The “cross amputations” of January 25 and 27 have been confirmed by several sources in Khartoum; the fate of the 19 men facing sentence has been similarly confirmed. Urgent appeals now come from the Sudan Victims of Torture Group (SVTG) and Organisation Mondiale Contre la Torture (OMCT)/World Organisation Against Torture (OMCT)/
Organizacin Mundial Contra la Tortura (OMCT) of Geneva. The appeal from the Sudan Victims of Torture Group is attached below.
The regime in Khartoum has exposed itself as fully as any can expect: will the world look away from the brutal barbarism they have revealed?
Sudan Victim of Torture Group (SVGT)
SVTG has received confirmed information that 5 men have had limbs amputated while 19 others are awaiting the same amputation sentence, which is derived from under Article 174 of the Criminal Act, 1991. The individuals, all men and are being held in Kober prison and according to their lawyers, all chances of appeal or national remedy have been exhausted.
On January 23, the five men from Darfour, Western Sudan and named as,
Dafa Alla Mowloudi
were checked by the doctor prior to the amputation as is “procedure” in Sudanese prison. The rights hands and left legs of these men were then amputated on Thursday 25th January and Saturday 27th January.
SVTG is deeply concerned that the Government of Sudan has once again resumed the punishment of amputation. This punishment is against the Government of Sudan’s international obligations, with regard to article 5 of The Universal Declaration of Human Rights and article 7 of The International Covenant on Civil and Political Rights. The Universal Declaration of Human Rights states; Article 5. No one shall be subjected to torture or to cruel, inhuman
or degrading treatment or punishment.
The International Covenant on Civil and Political Rights states in Article 7: ‘No one shall be subjected to torture or to cruel, inhuman or degrading treatment or punishment. In particular no one shall be subjected without his free consent to medical or scientific experimentation’.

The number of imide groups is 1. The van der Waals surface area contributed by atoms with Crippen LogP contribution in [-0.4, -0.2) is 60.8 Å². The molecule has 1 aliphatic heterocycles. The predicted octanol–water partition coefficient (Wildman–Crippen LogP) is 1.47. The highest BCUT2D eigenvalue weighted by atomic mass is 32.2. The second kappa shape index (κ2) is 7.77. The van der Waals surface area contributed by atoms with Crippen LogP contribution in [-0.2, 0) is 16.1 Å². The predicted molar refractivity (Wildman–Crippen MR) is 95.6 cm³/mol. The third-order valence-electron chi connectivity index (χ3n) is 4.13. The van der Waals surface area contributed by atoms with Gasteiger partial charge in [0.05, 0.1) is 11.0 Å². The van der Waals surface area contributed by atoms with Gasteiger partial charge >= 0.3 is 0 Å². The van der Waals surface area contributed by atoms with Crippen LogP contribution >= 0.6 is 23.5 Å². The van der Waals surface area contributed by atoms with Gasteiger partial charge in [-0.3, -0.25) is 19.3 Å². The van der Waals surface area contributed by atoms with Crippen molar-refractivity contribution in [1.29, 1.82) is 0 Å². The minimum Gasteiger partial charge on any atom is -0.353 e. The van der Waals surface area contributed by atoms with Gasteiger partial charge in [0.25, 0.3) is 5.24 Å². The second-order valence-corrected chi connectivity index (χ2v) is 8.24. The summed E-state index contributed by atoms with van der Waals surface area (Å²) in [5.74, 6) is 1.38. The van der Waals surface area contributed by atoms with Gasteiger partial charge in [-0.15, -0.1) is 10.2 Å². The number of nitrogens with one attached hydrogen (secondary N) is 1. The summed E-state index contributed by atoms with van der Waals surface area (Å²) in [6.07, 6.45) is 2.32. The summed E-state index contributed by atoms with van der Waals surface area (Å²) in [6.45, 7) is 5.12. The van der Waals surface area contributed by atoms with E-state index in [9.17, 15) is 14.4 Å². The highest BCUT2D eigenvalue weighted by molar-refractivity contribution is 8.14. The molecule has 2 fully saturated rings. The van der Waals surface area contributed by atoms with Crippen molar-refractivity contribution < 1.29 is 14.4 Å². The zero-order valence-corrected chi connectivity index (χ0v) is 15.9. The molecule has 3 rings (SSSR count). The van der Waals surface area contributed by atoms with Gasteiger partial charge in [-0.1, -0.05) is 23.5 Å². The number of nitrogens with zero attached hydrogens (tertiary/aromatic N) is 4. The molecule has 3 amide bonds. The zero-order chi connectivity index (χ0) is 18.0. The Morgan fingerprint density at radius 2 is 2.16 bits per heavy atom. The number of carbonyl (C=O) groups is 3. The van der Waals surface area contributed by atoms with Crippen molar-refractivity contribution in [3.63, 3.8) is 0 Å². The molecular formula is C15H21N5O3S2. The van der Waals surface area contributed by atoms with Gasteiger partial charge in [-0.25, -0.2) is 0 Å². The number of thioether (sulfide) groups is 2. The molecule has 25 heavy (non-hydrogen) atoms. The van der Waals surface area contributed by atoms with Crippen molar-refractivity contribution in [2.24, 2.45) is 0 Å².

The use of amputation as a punishment is also prohibited under the
Convention against Torture and Other Cruel, Inhuman or Degrading Treatment or Punishment, which has also been ratified by Sudan.
SVTG calls upon individual governments and the international community to exert pressure on the Government of Sudan to:
Immediately stop the inhuman practise of amputation and observe its obligations under the International Covenant on Civil and Political Rights.
Abolish the use of amputation as a method of punishment, which is
enacted within the Sudanese Criminal Act 1991.
Ensure the physical and psychological integrity of all prisoners in
Ensure in all circumstances respect for human rights and fundamental freedoms in accordance with national laws and international human rights standards, particularly the Convention Against Torture, which has been ratified by Sudan.
SVTG is international human rights organisation established in the UK in 1993. If you have any questions about this or any other SVTG information, please contact us:
The Park Business Centre
Kilburn Park Road
London NW6 5LF
Tel: 020 7625 8055
Fax: 020 7372 2656
Organisation Mondiale Contre la Torture (OMCT)
World Organisation Against Torture (OMCT)
Organizacin Mundial Contra la Tortura (OMCT)
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Case postale 21
CH-1211 Geneve 8
Tel. : 0041 22 809 49 39
Fax : 0041 22 809 49 29